An eighth planet orbiting a Sun-like star over 2,500 light years away called Kepler-90 has been detected by running the data from NASA's Kepler Space Telescope through a Google neural network.
The network was trained using 15,000 previously vetted signals from the Kepler exoplanet catalogue, NASA explained, before it moved on to learning how to detect weaker signals.
"We got lots of false positives of planets, but also potentially more real planets," said NASA Sagan postdoctoral fellow Andrew Vanderburg. "It's like sifting through rocks to find jewels. If you have a finer sieve, then you will catch more rocks but you might catch more jewels, as well."
In addition to the new planet around Kepler-90, the network found a new Earth-sized planet orbiting Kepler-80.
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It is intended for the network to examine the full dataset from Kepler, which consists of more than 150,000 stars.
"Just as we expected, there are exciting discoveries lurking in our archived Kepler data, waiting for the right tool or technology to unearth them," said Paul Hertz, director of NASA's Astrophysics Division in Washington. "This finding shows that our data will be a treasure trove available to innovative researchers for years to come."
In a paper, the research team say the neural network ranks planet candidates above false positives 98.8 percent of the time.
"A technique like ours could be used in the future to make more accurate estimates of planetary occurrence rates. In particular, the occurrence rate of Earth-like planets, colloquially called 'η-Earth', is one of the most important and exciting open questions in exoplanet research -- it is directly proportional to the estimated fraction of planets that might harbor life as we know it on Earth," the paper said.
On a more terrestrial level, Google is pushing its machine learning into additional areas.
In October, the search giant announced a partnership with Rolls Royce to work on autonomous ships. The deal sees Rolls Royce use Google's Cloud Machine Learning Engine to train its object classification system for detecting, identifying, and tracking the objects that a vessel can encounter at sea.
Google is also continuing to push machine learning in its more regular product set, with its Sheets app now able to suggest pivot tables from a simple natural language query.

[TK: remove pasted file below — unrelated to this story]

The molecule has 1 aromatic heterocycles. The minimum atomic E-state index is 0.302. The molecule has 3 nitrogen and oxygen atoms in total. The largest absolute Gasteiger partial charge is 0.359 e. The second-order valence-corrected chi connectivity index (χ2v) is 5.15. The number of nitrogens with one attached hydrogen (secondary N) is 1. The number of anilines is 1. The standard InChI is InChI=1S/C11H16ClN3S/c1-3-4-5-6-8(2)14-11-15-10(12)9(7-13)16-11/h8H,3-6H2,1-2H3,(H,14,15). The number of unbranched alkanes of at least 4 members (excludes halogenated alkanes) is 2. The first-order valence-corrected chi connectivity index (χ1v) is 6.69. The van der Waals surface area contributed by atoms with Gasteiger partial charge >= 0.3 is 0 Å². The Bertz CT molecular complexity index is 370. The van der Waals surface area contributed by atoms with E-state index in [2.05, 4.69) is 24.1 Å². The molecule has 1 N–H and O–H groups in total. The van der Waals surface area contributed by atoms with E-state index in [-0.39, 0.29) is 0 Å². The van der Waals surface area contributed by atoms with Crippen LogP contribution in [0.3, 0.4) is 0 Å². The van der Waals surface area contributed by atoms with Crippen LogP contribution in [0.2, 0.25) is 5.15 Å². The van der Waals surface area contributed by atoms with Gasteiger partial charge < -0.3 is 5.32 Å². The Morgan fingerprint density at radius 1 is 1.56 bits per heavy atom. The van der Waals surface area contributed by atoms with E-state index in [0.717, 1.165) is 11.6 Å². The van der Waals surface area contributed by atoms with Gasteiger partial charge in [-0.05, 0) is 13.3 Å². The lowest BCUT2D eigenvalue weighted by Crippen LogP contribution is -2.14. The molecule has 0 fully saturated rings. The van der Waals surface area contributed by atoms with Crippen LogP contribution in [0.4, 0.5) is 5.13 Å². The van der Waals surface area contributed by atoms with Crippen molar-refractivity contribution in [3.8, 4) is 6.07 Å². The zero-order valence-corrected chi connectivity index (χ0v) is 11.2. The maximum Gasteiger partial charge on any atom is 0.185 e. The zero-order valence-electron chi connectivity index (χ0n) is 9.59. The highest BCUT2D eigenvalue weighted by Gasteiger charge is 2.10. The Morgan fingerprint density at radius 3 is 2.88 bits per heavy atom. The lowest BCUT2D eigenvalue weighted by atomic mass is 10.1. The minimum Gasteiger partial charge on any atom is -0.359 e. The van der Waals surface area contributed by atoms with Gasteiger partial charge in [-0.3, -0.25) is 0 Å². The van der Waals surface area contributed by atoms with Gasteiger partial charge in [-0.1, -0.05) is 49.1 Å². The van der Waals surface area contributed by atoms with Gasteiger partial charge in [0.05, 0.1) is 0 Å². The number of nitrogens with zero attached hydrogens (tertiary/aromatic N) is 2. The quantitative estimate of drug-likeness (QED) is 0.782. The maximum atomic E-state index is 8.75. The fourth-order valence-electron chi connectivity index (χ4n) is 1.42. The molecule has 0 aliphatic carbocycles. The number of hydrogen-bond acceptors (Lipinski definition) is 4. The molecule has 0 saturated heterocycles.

Foxconn looking at AI for its factories
Andrew Ng, co-founder of some of Google's most prominent artificial intelligence projects, has launched a new venture with iPhone assembler Foxconn to bring artificial intelligence onto the factory floor.
At a press briefing in San Francisco two days before Ng's Landing.ai venture is introduced, he demonstrated an example of using AI for visual inspection in a factory's quality control efforts.
In many factories, workers look over parts coming off an assembly line for defects.
Ng said that while typical computer vision systems might require thousands of sample images to become trained, Landing.ai's system would take only five training images, making it easier to adapt to different tasks in a factory.
Ng said Landing.ai had been approached by investors but had not accepted outside capital yet. Foxconn, known more formally as Hon Hai Precision Industry Co Ltd, is Landing.ai's first strategic partner. Ng said the startup has been working with Foxconn since July.
He said he understands that his firm's technology is likely to displace factory workers but that Landing.ai is already working on how to train workers for higher-skilled, higher paying factory work involving computers.
"I would love to help displaced workers gain the skills they need to succeed," Ng told reporters.
Ng, a Stanford University professor, co-founded Google Brain in 2011, an effort that strung together thousands of computers that learned to identify objects like cats purely from watching YouTube videos.
Ng in 2014 moved to Chinese internet giant Baidu Inc to head up its artificial intelligence research group. He resigned from Baidu in March.
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